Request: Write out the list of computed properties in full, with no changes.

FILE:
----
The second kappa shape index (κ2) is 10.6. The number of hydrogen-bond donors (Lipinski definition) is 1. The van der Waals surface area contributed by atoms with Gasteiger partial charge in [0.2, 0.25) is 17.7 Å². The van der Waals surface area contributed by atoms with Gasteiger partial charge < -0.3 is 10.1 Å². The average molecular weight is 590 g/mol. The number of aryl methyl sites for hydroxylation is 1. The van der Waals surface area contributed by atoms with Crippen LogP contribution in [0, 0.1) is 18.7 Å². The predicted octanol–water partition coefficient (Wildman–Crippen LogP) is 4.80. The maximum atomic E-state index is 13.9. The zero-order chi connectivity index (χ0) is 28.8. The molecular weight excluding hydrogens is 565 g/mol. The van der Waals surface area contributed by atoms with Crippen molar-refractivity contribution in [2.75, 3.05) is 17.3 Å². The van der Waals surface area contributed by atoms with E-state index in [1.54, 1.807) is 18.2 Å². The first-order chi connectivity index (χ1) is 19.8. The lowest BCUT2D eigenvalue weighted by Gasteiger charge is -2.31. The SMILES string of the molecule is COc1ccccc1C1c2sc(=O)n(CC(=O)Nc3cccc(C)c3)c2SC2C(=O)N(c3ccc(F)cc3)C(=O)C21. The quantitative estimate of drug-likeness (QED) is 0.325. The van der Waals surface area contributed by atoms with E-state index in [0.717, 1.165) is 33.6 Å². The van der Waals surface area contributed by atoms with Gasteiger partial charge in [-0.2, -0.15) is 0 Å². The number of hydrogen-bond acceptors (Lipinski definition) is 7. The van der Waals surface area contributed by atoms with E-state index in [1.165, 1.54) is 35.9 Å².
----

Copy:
The second kappa shape index (κ2) is 10.6. The number of hydrogen-bond donors (Lipinski definition) is 1. The van der Waals surface area contributed by atoms with Gasteiger partial charge in [0.2, 0.25) is 17.7 Å². The van der Waals surface area contributed by atoms with Gasteiger partial charge < -0.3 is 10.1 Å². The average molecular weight is 590 g/mol. The number of aryl methyl sites for hydroxylation is 1. The van der Waals surface area contributed by atoms with Crippen LogP contribution in [0, 0.1) is 18.7 Å². The predicted octanol–water partition coefficient (Wildman–Crippen LogP) is 4.80. The maximum atomic E-state index is 13.9. The zero-order chi connectivity index (χ0) is 28.8. The molecular weight excluding hydrogens is 565 g/mol. The van der Waals surface area contributed by atoms with Crippen molar-refractivity contribution in [2.75, 3.05) is 17.3 Å². The van der Waals surface area contributed by atoms with E-state index in [1.54, 1.807) is 18.2 Å². The first-order chi connectivity index (χ1) is 19.8. The lowest BCUT2D eigenvalue weighted by Gasteiger charge is -2.31. The SMILES string of the molecule is COc1ccccc1C1c2sc(=O)n(CC(=O)Nc3cccc(C)c3)c2SC2C(=O)N(c3ccc(F)cc3)C(=O)C21. The quantitative estimate of drug-likeness (QED) is 0.325. The van der Waals surface area contributed by atoms with E-state index in [0.717, 1.165) is 33.6 Å². The van der Waals surface area contributed by atoms with Gasteiger partial charge in [-0.2, -0.15) is 0 Å². The number of hydrogen-bond acceptors (Lipinski definition) is 7. The van der Waals surface area contributed by atoms with E-state index in [1.165, 1.54) is 35.9 Å².